I shouldn't have to say it, but I will. (Still with the tiger in The Tiger who came to tea'.)
If it were 'just a tiger', then we would want it to behave according to what we know tigers do. In our collective experience and knowledge of tigers, a tiger that turned up at a house would in a British context (as is the book according to its signposting in the illustrations) be an escaped tiger. It would be fearful and dangerous to humans.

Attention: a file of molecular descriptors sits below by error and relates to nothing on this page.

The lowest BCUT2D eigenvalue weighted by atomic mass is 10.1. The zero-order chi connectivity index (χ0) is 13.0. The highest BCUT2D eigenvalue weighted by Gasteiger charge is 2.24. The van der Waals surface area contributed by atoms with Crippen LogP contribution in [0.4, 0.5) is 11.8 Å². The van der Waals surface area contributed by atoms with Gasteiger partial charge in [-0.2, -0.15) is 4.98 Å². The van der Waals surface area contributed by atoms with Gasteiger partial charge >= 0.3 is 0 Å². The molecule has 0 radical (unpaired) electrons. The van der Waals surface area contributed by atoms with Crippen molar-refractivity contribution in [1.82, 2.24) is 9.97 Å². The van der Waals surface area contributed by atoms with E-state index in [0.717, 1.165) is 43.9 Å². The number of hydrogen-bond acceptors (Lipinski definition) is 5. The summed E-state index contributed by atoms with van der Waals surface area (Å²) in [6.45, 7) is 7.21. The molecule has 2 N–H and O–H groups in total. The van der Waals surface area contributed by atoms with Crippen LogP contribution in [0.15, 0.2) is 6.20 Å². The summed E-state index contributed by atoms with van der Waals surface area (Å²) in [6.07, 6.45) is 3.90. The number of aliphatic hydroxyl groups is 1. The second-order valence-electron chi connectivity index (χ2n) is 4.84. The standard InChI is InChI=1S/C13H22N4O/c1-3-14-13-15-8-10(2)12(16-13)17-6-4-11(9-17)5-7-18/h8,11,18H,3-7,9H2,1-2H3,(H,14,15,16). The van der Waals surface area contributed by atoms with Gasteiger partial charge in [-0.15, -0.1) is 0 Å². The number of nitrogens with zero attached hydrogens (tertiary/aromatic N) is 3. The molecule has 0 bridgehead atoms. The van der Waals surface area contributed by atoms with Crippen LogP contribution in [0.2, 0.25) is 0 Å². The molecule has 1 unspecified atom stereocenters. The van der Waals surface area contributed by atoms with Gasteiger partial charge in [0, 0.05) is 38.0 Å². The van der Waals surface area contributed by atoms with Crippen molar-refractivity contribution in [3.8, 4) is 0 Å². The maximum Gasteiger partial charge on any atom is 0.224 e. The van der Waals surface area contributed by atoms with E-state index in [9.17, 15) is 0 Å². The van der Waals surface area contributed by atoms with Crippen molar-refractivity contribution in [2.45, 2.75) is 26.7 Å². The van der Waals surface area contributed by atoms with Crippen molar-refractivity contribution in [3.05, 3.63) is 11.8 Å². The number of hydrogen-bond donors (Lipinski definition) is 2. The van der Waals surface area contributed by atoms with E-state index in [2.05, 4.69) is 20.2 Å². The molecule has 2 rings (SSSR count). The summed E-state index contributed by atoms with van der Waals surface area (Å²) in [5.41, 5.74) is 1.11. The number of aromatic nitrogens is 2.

So this is a 'book tiger', not a tiger…the kind of tiger that it's OK to find in art and literature. Surrealist if you like. So, that's yet another reason why we can ask, 'what does this tiger represent?' We can speculate about what it might represent for Judith Kerr….and we can investigate ourselves to discuss and wonder what it might mean to us and to our children. Two separate things that may or may not overlap. And whatever it means to Judith, may or may not have bearing on what we make of it. That's up to us to decide. And there'll always be more meanings beyond whatever we say anyway…The meaning bag never fills up!